Dietary Influences on Rheumatoid Disease
July 1, 2021
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By Shiva Maharaj, MB BCh, MSc, and Nancy Selfridge, MD
Dr. Maharaj is Instructor, Clinical Foundations, Ross University School of Medicine, Barbados, West Indies.
Dr. Selfridge is Professor, Clinical Foundations Department, Ross University School of Medicine, Barbados, West Indies.
• An autoimmune inflammatory process underlies the pathogenesis of rheumatoid disease.
• Certain dietary patterns and profiles have proven pro- and anti-inflammatory effects.
• Dietary habits influence gastrointestinal physiology, including the gut microbiome, and systemic inflammatory cascades.
• Dietary modifications, when integrated into holistic management of patients with rheumatoid arthritis, can mitigate disease activity, modify pharmacological intervention, and reduce disease morbidity.
SYNOPSIS: An extensive systematic review of research exploring the relationship between diet and the risk of rheumatoid arthritis as well as disease activity concludes that some dietary patterns and supplements may be protective enough to be recommended as part of the holistic management of rheumatoid disease.
SOURCE: Gioia C, Lucchino B, Tarsitano M, et al. Dietary habits and nutrition in rheumatoid arthritis: Can diet influence disease development and clinical manifestations? Nutrients 2020;12:1456.
Chronic autoimmune inflammatory diseases, such as rheumatoid arthritis (RA), cardiovascular diseases, and adiposity-based chronic diseases, such as type 2 diabetes mellitus, constitute a global healthcare burden of pandemic proportions. They all share systemic inflammation in their pathophysiology and environmental factors, such as diet, as potentially enabling conditions.1 RA has a global age-adjusted prevalence of 0.24%, is twice as prevalent in females compared to males, and is ranked as the 42nd-highest contributor to global disability.2 Higher prevalence has been noted in Australia, Western Europe, and North America and lower prevalence noted in Eastern Asia, Southeast Asia, North Africa, and the Middle East. Higher prevalence also has been associated with high income.2 Global variation in disease burden and association of RA with higher income support the premise that environment and diet may play a role in this disease risk and disease severity.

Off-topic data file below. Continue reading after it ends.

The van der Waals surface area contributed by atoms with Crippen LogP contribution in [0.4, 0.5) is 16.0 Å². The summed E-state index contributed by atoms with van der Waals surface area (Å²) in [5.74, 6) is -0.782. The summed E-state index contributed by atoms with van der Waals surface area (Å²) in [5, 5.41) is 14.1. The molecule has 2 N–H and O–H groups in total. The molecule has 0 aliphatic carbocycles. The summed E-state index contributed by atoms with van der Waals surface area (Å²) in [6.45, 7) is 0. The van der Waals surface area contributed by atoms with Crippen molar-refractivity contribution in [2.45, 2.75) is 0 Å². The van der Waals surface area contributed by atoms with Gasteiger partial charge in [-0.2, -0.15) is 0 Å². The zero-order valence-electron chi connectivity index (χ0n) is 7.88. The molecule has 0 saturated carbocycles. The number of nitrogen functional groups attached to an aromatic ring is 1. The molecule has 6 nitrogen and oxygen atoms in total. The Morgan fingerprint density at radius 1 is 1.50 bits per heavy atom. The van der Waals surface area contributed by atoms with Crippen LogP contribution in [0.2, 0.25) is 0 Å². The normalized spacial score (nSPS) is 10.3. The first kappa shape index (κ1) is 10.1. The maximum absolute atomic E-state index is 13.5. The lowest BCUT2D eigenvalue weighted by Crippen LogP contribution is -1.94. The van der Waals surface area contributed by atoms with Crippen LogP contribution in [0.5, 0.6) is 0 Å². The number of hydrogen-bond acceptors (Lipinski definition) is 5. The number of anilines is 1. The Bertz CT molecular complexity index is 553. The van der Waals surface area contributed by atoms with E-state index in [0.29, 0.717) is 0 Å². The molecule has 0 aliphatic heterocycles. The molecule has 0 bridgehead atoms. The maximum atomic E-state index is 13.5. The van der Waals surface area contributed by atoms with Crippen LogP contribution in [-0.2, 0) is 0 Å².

Gioia et al offer a systematic review of more than 200 publications (from 1979-2020) exploring the relationship between diet and RA in the following categories:
- pro- and anti-inflammatory influences of specific dietary constituents;
- diet as an epigenetic risk factor for RA development, disease activity, and outcomes;
- dietary effects on the gut microbiome and subsequent effect on inflammatory cascade;
- the influence of specific nutrients on disease activity in established RA;
- dietary recommendations for RA patients.
Studies included in the review encompass bench in vitro and animal research on food and nutrient biochemistry and immunology, epidemiologic studies, longitudinal cohort studies, cross-sectional studies, randomized controlled trials, and systematic reviews and meta-analyses.
The ability to measure inflammatory markers, such as C-reactive protein, interleukin-6, and tumor necrosis factor-alpha, has enabled the assessment of the proinflammatory and anti-inflammatory effects of dietary patterns and individual nutrients. Given the geographic differences in the prevalence of RA, comparison between the standard Western diet and the Mediterranean diet (MD) and their inflammatory potential seems intuitive. The former, characterized by relatively high intake of red meat, saturated/trans fats, refined sugars, and high glycemic index carbohydrates and low omega-3/omega-6 fatty acid ratios, has been associated with increased RA risk through documented pro-inflammatory marker responses and induction of insulin-resistance and obesity.